Tai chi is so much more interesting than Prince William’s beard.

A well-wisher left a message on here yesterday advising me to have a moratorium on the news for a week because current affairs are too depressing at a time when I am supposed to be relaxing after a major illness.

I thank him again for his concern but, of course, I was going to ignore his advice this morning until a combinations of things led me to doing just what he recommended.

One of the more irritating side effects of this brain haemorrhage business has been an intermittent trembling of my hands. I am told this will wear off but today is one of those bad days when my fingers just can’t turn the pages of a newspaper. Dammit.

I struggled for a while until I came across the “news story” that our own Prince William, the heir but one to the British throne, has shaved off his beard. Now, I could see the news worthiness of a story, say, about Her Majesty the Queen, his regal grandmother, growing a beard but, nice boy as I am sure he is, do I really care what this young man does with his body hair?

Well no I don’t – though I suppose if the papers got hold of an exclusive about his pubic topiary then I would understand them publishing and being damned by the royalists. It was his great great great great grandfather, Prince Albert who, allegedly, popularised penis piercing. So genital decorations may run in the family. Until a revelation hits the press of similar magnitude, I think I will continue to avoid royal stories.

I decided on the basis of these random events, that I would have that news moratorium – for one day anyway.

So I put down that paper and began to practise my Tai chi – one of the few physical activities and pleasures left to me in these long months of physical recovery.

Before my brain haemorrhage, I was spending anything up to about thirteen hours a week doing Kung fu and Tai chi. Practising or going to classes every day of the week and becoming more and more interested in the philosophy that lies behind Chinese martial arts…and reaching a level of fitness which, according to one of my neurological consultants, may have saved my life.

Tai chi chuan – or Suang Yang, as our form is called – is so-called soft style Kung fu. It looks graceful and gentle – almost as hippie-looking as Prince William’s dad talking to trees – but it is the classic iron fist within the velvet glove.

It can only look graceful if the practitioner’s body is strong enough to carry the movements – just like those sneered at ballet dancers, in fact.

Well, I was a lot stronger two months ago than I am now. This illness has taken its toll on my muscles giving the impression that I have lost weight in that ridiculously superficial “weight-watchers” way.

If I was in any doubt about that, Tai chi was quick to show up my weaknesses.

The form that I learn at my local Kung fu club, White Crane Fighting Arts, has 66 moves which I have been learning now for about four years and which I will have to study for the rest of my life if I am ever to get anywhere near to understanding it let alone doing it in a way that any Tai chi master would consider competent.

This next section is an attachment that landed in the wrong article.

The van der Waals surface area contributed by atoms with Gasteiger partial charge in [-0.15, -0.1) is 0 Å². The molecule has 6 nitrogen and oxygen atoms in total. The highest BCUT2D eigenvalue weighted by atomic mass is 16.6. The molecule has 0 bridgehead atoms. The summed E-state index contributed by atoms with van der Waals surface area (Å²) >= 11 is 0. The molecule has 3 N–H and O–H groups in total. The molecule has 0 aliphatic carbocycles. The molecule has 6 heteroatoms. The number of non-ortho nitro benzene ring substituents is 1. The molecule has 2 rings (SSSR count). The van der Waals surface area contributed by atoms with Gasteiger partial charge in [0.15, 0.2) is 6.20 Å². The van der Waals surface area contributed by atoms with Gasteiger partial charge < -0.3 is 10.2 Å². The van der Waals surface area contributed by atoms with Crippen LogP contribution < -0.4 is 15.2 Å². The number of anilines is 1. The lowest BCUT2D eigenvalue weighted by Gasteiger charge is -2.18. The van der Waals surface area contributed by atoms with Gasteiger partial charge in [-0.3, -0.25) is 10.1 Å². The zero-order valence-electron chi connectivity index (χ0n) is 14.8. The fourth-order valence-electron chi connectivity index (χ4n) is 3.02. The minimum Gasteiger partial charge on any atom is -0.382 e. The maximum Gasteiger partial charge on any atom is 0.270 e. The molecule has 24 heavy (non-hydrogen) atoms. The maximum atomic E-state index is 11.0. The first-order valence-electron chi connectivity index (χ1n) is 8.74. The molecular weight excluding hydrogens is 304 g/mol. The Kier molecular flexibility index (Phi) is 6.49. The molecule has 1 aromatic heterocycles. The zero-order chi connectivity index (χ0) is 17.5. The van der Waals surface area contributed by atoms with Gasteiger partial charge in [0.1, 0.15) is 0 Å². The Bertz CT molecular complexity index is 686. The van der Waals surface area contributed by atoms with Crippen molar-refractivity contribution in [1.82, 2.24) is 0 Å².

Well, I can, at least, do all the moves and I did them this morning in front of a particularly unforgiving mirror.

Mirror, mirror, on the wall, who is the best martial artist of them all?

Can mirrors laugh?

Well the good part of doing it with a fractured spine is that you have to keep your back straight and your head held high. This has actually improved some of my moves to such an extent that my instructor could even begin to believe that I have been listening to his oft-repeated advice.

The bad side is that this illness and my consequent weakness really shows up how quickly muscles can waste. Leg movements, in particular, that I never found that challenging, now leave me wobbling and shaking all over the place.

Maybe that is not that bad. It has actually let me appreciate subtleties in some of the moves which I had never noticed before.

The Chinese way – in philosophy, medicine and martial arts, if not in politics and the judiciary – has so many subtleties and it never fails to impress me by its awareness of the whole – body, mind and breath.

Somehow, practising Tai chi is always instructive – even when you are feeling great pain, depression and physical frustration.

I feel that I can use this time of convalescence as constructively, if not more so, as when I was up to full fitness.

My instructor, the ever patient and amazingly cheerful Neil Johnson, has stuck by me throughout this totally unexpected illness and has helped me every bit as much as my medics.
He has always concentrated on the positive and showed me ways of developing through adversity.

He is now encouraging me to start practising my Kung fu patterns again. In slow motion, of course, and without any pressure, but yet again, this has shown me so much already. If I stick with it and if I do get better, I should be able to return to Kung fu with a better technique than ever before.

I might even get to the point, as in Tai chi, where I actually start to see what my instructor has been trying to drum into my blonde head all this time.

There has also been a price to pay by having this life threatening illness. I will not be allowed to do full contact sparring again as a blow to the head could now be fatal and I have had to cancel my planned trip to China in February to study dog style Kung fu with a Chinese master.

But my spirits are up.

I hope to go to China next February and do my next Kung fu grading in April. Most of all, I hope to have grown through this illness into a better martial artist.

The Chinese have funny ways of teaching. I owe them, and of course my instructor Neil, a lot.

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